1. After selecting your VPC, Select the Route Table which is associated with the subnet in which your private instances are being hosted. 
  2. Attach an endpoint policy to your endpoint that allows access to some or all of the service to which you're connecting as shown below and create the gateway endpoint. 



In the following diagram, instances in the private subnet  can access Amazon S3 through the gateway endpoint. 


Following video has simple to do instructions for creating an S3 Gateway endpoint along with how to log in to EC2 Instance in private subnet without storing Keys on Bastion/Jump box server by using PAGEANT (agent forwarding).


   
AWS Route 53: Basics


Today we are going to talk about Amazon Route 53 Which is the DNS Services offering from AWS.
This is the first part and we would discuss briefly about Route 53 and what it can do for us.
Then we will talk about DNS basics because before we start configuring the Route 53 as our DNS service it would be helpful to know bit about the DNS basics.
which include how DNS works in brief then the Resource records Route 53 supports and some key differences between CNAME and Alias Records.
I ll also discuss about the Domain registration and the authorised agencies for the same, let’s get started. Below is the video I made to explain it all together.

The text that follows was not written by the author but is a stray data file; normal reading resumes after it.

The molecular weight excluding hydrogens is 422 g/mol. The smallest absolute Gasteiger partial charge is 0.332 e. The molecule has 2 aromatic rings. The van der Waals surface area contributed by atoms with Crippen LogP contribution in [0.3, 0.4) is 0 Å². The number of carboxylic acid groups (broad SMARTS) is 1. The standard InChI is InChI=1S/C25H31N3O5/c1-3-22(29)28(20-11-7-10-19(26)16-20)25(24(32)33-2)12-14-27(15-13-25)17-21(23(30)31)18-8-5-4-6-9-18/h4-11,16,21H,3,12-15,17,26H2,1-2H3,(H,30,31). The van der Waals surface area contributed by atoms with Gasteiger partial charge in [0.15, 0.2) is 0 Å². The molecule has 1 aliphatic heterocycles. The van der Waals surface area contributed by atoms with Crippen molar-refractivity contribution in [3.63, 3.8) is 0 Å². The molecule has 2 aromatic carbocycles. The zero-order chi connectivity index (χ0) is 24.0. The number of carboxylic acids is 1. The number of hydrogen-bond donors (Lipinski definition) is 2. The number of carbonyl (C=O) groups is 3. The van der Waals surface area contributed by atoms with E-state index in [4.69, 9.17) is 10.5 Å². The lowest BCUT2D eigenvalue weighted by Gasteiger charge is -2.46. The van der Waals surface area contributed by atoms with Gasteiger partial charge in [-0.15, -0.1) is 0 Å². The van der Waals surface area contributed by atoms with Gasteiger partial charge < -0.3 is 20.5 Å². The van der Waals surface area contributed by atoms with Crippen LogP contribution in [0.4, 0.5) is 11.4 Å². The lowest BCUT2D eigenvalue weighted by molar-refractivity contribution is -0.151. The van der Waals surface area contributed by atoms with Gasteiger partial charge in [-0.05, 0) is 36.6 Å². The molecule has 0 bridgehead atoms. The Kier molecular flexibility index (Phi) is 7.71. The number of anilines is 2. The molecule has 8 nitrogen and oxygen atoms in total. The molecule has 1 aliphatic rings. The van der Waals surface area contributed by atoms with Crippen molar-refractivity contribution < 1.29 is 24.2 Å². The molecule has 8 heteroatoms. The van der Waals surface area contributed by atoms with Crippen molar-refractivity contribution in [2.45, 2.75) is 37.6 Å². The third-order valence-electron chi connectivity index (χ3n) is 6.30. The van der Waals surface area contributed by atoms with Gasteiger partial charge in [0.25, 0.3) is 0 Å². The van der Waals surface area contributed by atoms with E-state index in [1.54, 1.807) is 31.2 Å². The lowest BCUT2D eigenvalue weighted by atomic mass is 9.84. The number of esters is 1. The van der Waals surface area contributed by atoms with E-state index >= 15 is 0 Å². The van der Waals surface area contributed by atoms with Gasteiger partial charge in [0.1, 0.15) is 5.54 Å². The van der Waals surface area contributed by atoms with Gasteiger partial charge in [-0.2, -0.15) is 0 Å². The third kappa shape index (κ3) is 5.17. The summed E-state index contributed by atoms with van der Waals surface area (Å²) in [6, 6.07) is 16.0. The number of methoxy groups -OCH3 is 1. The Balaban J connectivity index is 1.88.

So first, let’s see what is ROUTE 53 all about:
As I said earlier it is a highly available and scalable Domain Name System (DNS) web service. You can use Route 53 to perform three main functions in any combination:

1)     Domain registration:  -          If you need a website name, such as example.com. Route 53 lets you register a name for your website or web application, which is known as a domain name.

2)     DNS routing:                            When a user opens a web browser and enters your domain name (example.com) in the address bar, Route 53 helps connect the browser with your website or web application.

3)     Health checking:                     Route 53 sends automated requests over the internet to a resource, such as a web server, to verify that it's reachable, available and functional. You also can choose to receive notifications when a resource becomes unavailable and choose to route internet traffic away from unhealthy resources.

How DNS Routes Traffic for Your Domain:
Below is a brief description how does DNS works in the background to route traffic to your domain (ref: docs.amazon.com)
1. A user opens a web browser, enters www.example.com in the address bar, and presses Enter.
2 The request for www.example.com is routed to a DNS resolver, which is typically managed by the user's internet service provider (ISP),